In the Government’s Response the Committee’s recommendations are shown in bold type, and the Government’s responses are shown in plain type.
The COVID-19 outbreak is the biggest public health emergency in a generation. No country is untouched by what is happening across the world. An effective global response is in our national interest and will support domestic recovery.
The FCO and our diplomatic network have mobilised on an unprecedented scale to respond to the crisis. Our aim is to drive the international action needed to enable domestic and global recovery and to help shape the world that emerges from the crisis, including in the area of better pandemic preparedness. The UK’s international response to COVID-19 has four pillars:
One of our top priorities has been to get our nationals home and to support those unable to return to stay safely overseas. 1.3 million British nationals have returned to the UK via commercial routes since the start of the outbreak—the majority supported by our work with airlines and foreign governments to keep vital routes open. As of 5 June, we have also returned over 36,800 people on over 175 charter flights, and supported all of the more than 19,000 British passengers who were on board 60 cruises ships to return home.
Since January, the FCO has reprioritised a significant proportion of staff to deliver our repatriation work. In the most intense phase, approximately 565 staff were involved, drawn from the FCO and other government departments in London and the overseas network, working across a shift pattern of approximately 250 people per day to give us 24/7 coverage. In March, consular call volumes increased from a seven-day average of 6,923, to a peak of over 47,500 (a 586% increase), with a single day peak of 14,852. We restructured our call handling capacity to manage the unprecedented upsurge in calls and, from 4 April, we were staffed to answer 20,000 calls a day, with an average answer speed of less than 4 seconds. We have answered 99% of calls out of 44,390 made over the last month (4 May to 4 June) and over 112,767 in total since 28 March.
We are proud of the help we already have provided to tens of thousands of British nationals and continue to offer consular assistance to British nationals globally, not least those who are still waiting to return to the UK and who have been left vulnerable by this crisis. Our package of support addresses financial concerns, including offering loans as a last resort to those seeking support with repatriation or for their essential costs while they are waiting to return. Our travel advice has been updated around 4,300 times in the year until end of May (compared to 2,300 in the whole of 2019) with specific sections for each country or territory on returning to the UK and for those waiting to return. We have also published advice on mental health and wellbeing for those overseas.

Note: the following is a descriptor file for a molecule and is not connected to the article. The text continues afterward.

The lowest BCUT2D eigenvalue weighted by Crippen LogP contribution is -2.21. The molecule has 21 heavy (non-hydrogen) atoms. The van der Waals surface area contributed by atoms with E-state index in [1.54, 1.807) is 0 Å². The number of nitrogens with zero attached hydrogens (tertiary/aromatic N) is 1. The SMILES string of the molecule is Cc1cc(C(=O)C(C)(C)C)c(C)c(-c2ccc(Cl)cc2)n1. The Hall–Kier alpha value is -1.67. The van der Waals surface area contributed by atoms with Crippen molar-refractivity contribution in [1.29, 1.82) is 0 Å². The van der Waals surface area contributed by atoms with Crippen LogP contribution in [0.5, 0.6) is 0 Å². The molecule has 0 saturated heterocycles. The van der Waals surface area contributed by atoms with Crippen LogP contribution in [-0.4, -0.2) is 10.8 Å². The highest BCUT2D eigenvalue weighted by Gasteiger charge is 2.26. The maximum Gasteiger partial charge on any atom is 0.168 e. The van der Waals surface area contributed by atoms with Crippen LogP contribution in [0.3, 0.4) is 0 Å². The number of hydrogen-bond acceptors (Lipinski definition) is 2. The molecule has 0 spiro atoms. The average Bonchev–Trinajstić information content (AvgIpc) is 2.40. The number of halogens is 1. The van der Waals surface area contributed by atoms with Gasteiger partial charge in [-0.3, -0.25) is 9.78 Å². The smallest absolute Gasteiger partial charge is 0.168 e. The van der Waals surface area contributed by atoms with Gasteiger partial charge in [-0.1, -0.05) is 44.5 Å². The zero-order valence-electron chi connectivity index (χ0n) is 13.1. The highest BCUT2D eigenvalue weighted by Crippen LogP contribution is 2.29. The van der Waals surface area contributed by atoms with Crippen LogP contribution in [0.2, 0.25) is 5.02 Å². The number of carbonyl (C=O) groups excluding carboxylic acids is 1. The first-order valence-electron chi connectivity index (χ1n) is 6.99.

The UK is playing a leading role in shaping the global health response to COVID-19. We are working with the World Health Organisation (WHO), the wider UN system, member states and regional organisations to support an effective, evidence-based public health response, including increasing the resilience of the most vulnerable health systems. We have so far committed up to £764 million of UK aid funding to combat the outbreak of COVID-19. The UK is now leading the work of the G7 on the humanitarian dimension of the crisis and support to vulnerable countries. Further detail is set out below in response to the FAC’s recommendations.
There is an urgent need to develop, manufacture and equitably distribute better testing technology, more effective treatments, and vaccines. Without this, our eventual recovery will take longer, be more uncertain and bring greater risk of repeated outbreaks. We are working with a wide range of partners to make this happen, including international organisations, our partners in the G7 and the G20, the pharmaceutical industry, non-governmental organisations (NGOs), civil society organisations (CSOs) and foundations such as the Wellcome Trust. We have provided £250 million to the Coalition for Epidemic Preparedness Innovations (CEPI) to support the development of a vaccine and have announced a £1.65 billion contribution to the Global Vaccine Alliance, Gavi’s appeal. We co-led the Coronavirus Global Response pledging event on 4 May and hosted the Global Vaccine Summit on 4 June, generating $8.8 billion of pledges, comfortably exceeding our target of $7.4 billion. More detail is set out below.
Through the G20 and other organisations we have urged collective action and a rapid, coordinated and effective international economic response. We played a leading role in developing the ambitious G20 Finance Ministers’ Action Plan. Under this, G20 members have committed to coordinate their economic and financial responses, and their support to vulnerable countries. We are working closely with key international partners to implement this plan. We have also pressed for global supply chains to remain open, and for any measures that restrict trade to be targeted, proportionate, transparent and temporary.
Beyond this, the diplomatic network has played a pivotal role in procuring medical supplies from overseas, including personal protective equipment (PPE) and ventilators. As of 4 June, we have ordered more than 11.6 billion items of PPE since the start of the crisis, including 5.75 billion aprons, 2.67 billion face masks, and 2.54 billion gloves. Thousands of ventilators have been delivered to the UK since the beginning of March.